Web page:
The Irrational Consumer

Let’s rewind to when I was in my 11th grade economics class, learning about consumer behavior for the first time. 

There I was, reading about the concepts of utility and maximization of satisfaction when I came across an assumption that has left me puzzled to this day:

“We assume the consumer is rational.”

This set my head spinning. Rational? Consumers? Where?

When presented with a situation, we’d like to think we can make the most well informed, analytical and logical decision as consumers – but in reality, it’s a lot easier said than done. The course of economics has changed as psychology has charted the irrationality of consumers; from where the concept of behavioral economics was born.

Back in 1759, Adam Smith formed the basis of his theory “Homo Economicus”, a figurative human being characterized by the infinite ability to make rational decisions. This model served as the perfect skeleton for neoclassical economists to predict business plans and gave rise to Indifference Curves.

The concept of Indifference Curves revolves around rational consumers who will derive equal satisfaction and utility from any number of combinations of two goods. The concept goes on to include a Budget Line, stating the consumer shall only spend as much as is required to derive maximum satisfaction.

Here are some key attributes of a “rational consumer”:

  • To possess perfect knowledge of the market
  • To look into every single combination and possibility for maximum satisfaction
  • To make consistent and transitive decisions

However, the Homo Economicus theory defined a narrow standard of self interest by which rational humans should behave. Economist Kate Raworth illustrates the economic man below, standing alone, with money in his hand, ego in his heart and a calculator in his head.

Source: www.wired.co.uk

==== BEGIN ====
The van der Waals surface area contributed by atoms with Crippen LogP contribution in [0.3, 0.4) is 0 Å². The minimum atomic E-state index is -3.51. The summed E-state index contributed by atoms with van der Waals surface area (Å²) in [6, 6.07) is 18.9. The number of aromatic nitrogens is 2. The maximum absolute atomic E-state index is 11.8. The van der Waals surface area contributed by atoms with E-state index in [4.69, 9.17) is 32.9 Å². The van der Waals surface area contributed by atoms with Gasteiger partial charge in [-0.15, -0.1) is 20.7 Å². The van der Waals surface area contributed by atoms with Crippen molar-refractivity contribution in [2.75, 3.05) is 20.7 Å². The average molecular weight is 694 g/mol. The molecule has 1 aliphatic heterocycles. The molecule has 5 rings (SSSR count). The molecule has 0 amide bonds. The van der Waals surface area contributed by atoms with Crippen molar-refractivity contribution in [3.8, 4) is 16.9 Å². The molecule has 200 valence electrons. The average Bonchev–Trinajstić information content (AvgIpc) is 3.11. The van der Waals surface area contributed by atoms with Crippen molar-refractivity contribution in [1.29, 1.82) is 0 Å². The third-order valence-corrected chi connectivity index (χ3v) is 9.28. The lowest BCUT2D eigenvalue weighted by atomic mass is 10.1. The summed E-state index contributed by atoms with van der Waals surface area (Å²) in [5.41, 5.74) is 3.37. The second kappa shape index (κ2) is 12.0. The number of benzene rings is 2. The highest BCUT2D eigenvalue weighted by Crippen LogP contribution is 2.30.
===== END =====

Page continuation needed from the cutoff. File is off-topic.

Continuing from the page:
This image of a “rational” economic human seems almost irrational, given that there is so much more at the core of a human that just ego and endless wants. According to a study conducted in Israel (Grant, 2013), third-year economics students rated altruistic traits – such as helpfulness, honesty and loyalty – as being far less important than did their freshman equivalents, which paints a worrisome picture. It seems the more we learn of the Homo Economicus, the more we grow to be like him.

This theory was swiftly challenged by JM Keynes, Daniel Kahneman, Richard Thaler to name a few. Behavioral economics debunked the Homo Economicus paradigm and stated human instincts are driven by emotions, passion, temperament, habits and tastes- making it near impossible to make a hundred percent rational decision. 

The neo classical economists believed that when faced with a decision, the human brain would make logical decisions driven by the motive of maximum satisfaction within given budget constraints, which would indicate the figure positioned to the right.

We all know this isn’t the case. 

We relate to the picture on the left 100 times more than we’d ever relate to the picture on the right, and such has been proposed by economist Herbert Simon in his “bounded rationality” theory which replaced the beliefs of classical economists. According to the bounded rationality theory, humans make decisions based on the information available to them, and do not possess perfect knowledge of the market. The idea of Homo Economicus was replaced by the idea of “Satisficers”, a portmanteau of satisfy and suffice coined by Herbert A. Simon, where people satisfy their wants without looking into every single possibility and decide based on limited information, in the interest of time constraints, and sometimes, even on a whim. We are more likely to make inconsistent choices, influenced mainly by social norms, ethics, time, peer pressure and faith. 

Imagine sitting at a restaurant with a pesky waiter who’s rushing you into making an order. Due to the social pressures and time constraints, you’re going to be more likely to make a suboptimal decision without looking into all the available options. That is bounded rationality in the flesh.